Cloud Bare Metal Backup: What to Know
I’m in my seventh year working on cloud-delivered backup solutions, and I’m still struck by the number of times I hear potential customers asking if they can use cloud backup solution to do a Cloud Bare Metal Restore.
While the short answer is “yes,” the longer answer also includes “but you probably don’t want to do that.”
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The Lure of Online Backup
Using backup and restore for disaster recovery is the real advantage of online backup.
- They all automatically combine disaster recovery with backup, since the backups are stored offsite at the cloud provider’s data center.
- The better cloud backup options (link to product page) completely automate both backup and restore, removing what historically has been a complex, order- and process-intensive, manual task.
- The very best-in-class solutions will automatically create rich version histories, and also provide you with a secured, online replica copy of your data, that you can access from anywhere using just an Internet browser.
Physics and Economics of the Cloud
However, these solutions, no matter how robust, cannot circumvent the laws of physics. The reality is that you will be using your Internet connection as a conduit to move large data sets. This prescribes slightly modified best practices, including reconsidering the benefits of bare metal restores.
The value of a bare metal recovery is clear — if you lose a server, you can quickly and easily spin up a (slightly dated, but near-identical) replacement using the complete image of the original. However, a complete system image backup is bloated with a lot of non-unique data — data that is not really “yours” nor is it uniquely important to your business — operating system files, dlls, application data, etc. All of that is replaceable with no loss of the core information that is vital to your business.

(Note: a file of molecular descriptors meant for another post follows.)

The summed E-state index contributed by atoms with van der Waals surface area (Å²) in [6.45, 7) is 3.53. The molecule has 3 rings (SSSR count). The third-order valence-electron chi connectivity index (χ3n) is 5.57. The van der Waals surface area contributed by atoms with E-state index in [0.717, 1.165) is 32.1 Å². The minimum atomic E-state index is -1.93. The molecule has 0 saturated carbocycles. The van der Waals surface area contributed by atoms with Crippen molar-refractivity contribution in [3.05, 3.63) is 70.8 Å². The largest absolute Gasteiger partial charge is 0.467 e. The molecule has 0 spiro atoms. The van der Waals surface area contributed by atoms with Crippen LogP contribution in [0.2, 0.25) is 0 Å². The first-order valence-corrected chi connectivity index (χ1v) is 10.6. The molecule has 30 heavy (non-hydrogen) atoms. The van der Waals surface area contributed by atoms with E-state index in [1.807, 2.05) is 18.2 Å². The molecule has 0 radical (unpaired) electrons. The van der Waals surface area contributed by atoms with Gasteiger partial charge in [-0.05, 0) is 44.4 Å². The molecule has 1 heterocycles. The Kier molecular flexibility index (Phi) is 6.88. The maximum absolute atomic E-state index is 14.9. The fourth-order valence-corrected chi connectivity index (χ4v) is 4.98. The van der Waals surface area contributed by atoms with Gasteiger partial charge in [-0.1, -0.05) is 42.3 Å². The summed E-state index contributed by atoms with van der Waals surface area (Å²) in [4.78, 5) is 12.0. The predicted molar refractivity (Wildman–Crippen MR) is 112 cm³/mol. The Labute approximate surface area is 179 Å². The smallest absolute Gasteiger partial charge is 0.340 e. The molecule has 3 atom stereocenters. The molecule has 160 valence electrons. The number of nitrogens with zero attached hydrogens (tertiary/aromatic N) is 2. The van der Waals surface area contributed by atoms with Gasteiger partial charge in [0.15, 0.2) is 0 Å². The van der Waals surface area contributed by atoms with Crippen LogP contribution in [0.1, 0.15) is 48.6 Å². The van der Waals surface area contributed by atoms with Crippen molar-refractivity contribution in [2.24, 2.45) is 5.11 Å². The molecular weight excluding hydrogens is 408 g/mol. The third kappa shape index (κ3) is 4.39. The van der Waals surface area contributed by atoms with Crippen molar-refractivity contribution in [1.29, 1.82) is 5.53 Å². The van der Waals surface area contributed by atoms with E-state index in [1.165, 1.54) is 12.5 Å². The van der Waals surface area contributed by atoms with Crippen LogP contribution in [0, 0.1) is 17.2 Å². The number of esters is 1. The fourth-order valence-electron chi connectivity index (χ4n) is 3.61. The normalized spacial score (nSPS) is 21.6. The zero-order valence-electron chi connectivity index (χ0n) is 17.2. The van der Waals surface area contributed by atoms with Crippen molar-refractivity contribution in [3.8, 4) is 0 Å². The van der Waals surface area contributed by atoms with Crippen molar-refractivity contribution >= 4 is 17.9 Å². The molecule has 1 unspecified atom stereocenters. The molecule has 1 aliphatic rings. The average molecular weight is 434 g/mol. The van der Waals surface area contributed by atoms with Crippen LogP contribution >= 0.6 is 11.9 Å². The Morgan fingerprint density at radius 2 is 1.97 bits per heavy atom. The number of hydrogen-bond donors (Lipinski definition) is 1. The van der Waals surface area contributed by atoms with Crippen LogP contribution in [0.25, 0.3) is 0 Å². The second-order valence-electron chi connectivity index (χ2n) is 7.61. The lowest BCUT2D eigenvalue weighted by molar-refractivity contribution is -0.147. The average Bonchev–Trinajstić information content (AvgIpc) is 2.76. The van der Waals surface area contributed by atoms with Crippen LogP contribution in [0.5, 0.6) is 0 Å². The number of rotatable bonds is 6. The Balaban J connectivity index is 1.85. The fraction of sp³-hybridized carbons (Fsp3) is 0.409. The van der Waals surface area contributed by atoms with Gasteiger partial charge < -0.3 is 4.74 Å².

Most cloud-delivered backup solutions charge by the amount of data you have stored with them, which gives you incentive to back up only the data that you can’t easily replace. Also, you need to use your bandwidth to get the data to the cloud provider’s data center (even if the cloud provider doesn’t charge you for the transfers). And most importantly, it is far quicker to re-install a complete, running operating system on a replacement server than it is to restore it over the Internet.
Online Backup and Cloud Bare Metal Backup
What works best is to ensure that you back up only your unique data to the cloud — the server’s system state and the user-generated data and databases that reside on it — and not the rest of the data that can be easily replaced. In the event that you lose a server, you can get a new one, install your golden image OS on it, reinstall the system state of the original, and then restore the data to it. This is the most-efficient way to bring a replacement server on line, have it rejoin the domain seamlessly, and be back up and working quickly. Note that this also avoids the all-too-common issue of trying to restore to dissimilar hardware (a simple Google search can show you how frequently this becomes an immovable obstacle).
In essence, rather than doing a bare metal cloud backup, you are replacing your bare-metal restore boot CD/DVD with your operating system install DVD.
In sum, cloud backup using modern approaches yields a ton of benefits — lowering costs and simplifying processes — but it does require some different strategies around how to best protect your environment. And bare metal cloud backup is not necessarily the best option for that.
Read more about cloud backup trends to look out for.